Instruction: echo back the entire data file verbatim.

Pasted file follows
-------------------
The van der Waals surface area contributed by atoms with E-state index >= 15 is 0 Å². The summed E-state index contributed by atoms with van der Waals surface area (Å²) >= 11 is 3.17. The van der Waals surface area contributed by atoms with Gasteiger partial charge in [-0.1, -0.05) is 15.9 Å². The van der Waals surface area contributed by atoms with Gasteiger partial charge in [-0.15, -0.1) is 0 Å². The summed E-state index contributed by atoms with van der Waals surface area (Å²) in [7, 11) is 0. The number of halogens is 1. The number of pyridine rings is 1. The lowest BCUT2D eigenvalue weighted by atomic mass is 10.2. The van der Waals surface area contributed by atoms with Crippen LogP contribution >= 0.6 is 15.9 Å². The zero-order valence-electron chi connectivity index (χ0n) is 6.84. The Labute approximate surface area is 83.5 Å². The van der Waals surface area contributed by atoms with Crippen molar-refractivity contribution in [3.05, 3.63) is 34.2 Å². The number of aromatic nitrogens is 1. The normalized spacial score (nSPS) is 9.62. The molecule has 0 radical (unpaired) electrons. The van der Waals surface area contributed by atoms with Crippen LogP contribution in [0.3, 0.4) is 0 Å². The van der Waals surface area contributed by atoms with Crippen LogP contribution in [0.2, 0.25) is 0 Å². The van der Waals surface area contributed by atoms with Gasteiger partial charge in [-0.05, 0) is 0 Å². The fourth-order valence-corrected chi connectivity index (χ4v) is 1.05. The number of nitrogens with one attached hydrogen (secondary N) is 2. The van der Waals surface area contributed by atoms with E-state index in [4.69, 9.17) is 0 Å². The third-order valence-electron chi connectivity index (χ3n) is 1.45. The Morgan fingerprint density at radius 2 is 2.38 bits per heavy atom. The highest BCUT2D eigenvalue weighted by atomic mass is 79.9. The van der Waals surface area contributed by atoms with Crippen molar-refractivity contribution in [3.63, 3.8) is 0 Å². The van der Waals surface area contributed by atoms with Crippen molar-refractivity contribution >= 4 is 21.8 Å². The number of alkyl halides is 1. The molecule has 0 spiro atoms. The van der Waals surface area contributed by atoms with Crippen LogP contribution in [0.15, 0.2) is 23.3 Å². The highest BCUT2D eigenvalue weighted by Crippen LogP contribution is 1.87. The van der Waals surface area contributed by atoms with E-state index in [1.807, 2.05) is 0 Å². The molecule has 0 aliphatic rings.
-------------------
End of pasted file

The van der Waals surface area contributed by atoms with E-state index >= 15 is 0 Å². The summed E-state index contributed by atoms with van der Waals surface area (Å²) >= 11 is 3.17. The van der Waals surface area contributed by atoms with Gasteiger partial charge in [-0.1, -0.05) is 15.9 Å². The van der Waals surface area contributed by atoms with Gasteiger partial charge in [-0.15, -0.1) is 0 Å². The summed E-state index contributed by atoms with van der Waals surface area (Å²) in [7, 11) is 0. The number of halogens is 1. The number of pyridine rings is 1. The lowest BCUT2D eigenvalue weighted by atomic mass is 10.2. The van der Waals surface area contributed by atoms with Crippen LogP contribution >= 0.6 is 15.9 Å². The zero-order valence-electron chi connectivity index (χ0n) is 6.84. The Labute approximate surface area is 83.5 Å². The van der Waals surface area contributed by atoms with Crippen molar-refractivity contribution in [3.05, 3.63) is 34.2 Å². The number of aromatic nitrogens is 1. The normalized spacial score (nSPS) is 9.62. The molecule has 0 radical (unpaired) electrons. The van der Waals surface area contributed by atoms with Crippen LogP contribution in [0.3, 0.4) is 0 Å². The van der Waals surface area contributed by atoms with Crippen LogP contribution in [0.2, 0.25) is 0 Å². The van der Waals surface area contributed by atoms with Gasteiger partial charge in [-0.05, 0) is 0 Å². The fourth-order valence-corrected chi connectivity index (χ4v) is 1.05. The number of nitrogens with one attached hydrogen (secondary N) is 2. The van der Waals surface area contributed by atoms with E-state index in [4.69, 9.17) is 0 Å². The third-order valence-electron chi connectivity index (χ3n) is 1.45. The Morgan fingerprint density at radius 2 is 2.38 bits per heavy atom. The highest BCUT2D eigenvalue weighted by atomic mass is 79.9. The van der Waals surface area contributed by atoms with Crippen molar-refractivity contribution in [3.63, 3.8) is 0 Å². The van der Waals surface area contributed by atoms with Crippen molar-refractivity contribution >= 4 is 21.8 Å². The number of alkyl halides is 1. The molecule has 0 spiro atoms. The van der Waals surface area contributed by atoms with Crippen LogP contribution in [0.15, 0.2) is 23.3 Å². The highest BCUT2D eigenvalue weighted by Crippen LogP contribution is 1.87. The van der Waals surface area contributed by atoms with E-state index in [1.807, 2.05) is 0 Å². The molecule has 0 aliphatic rings.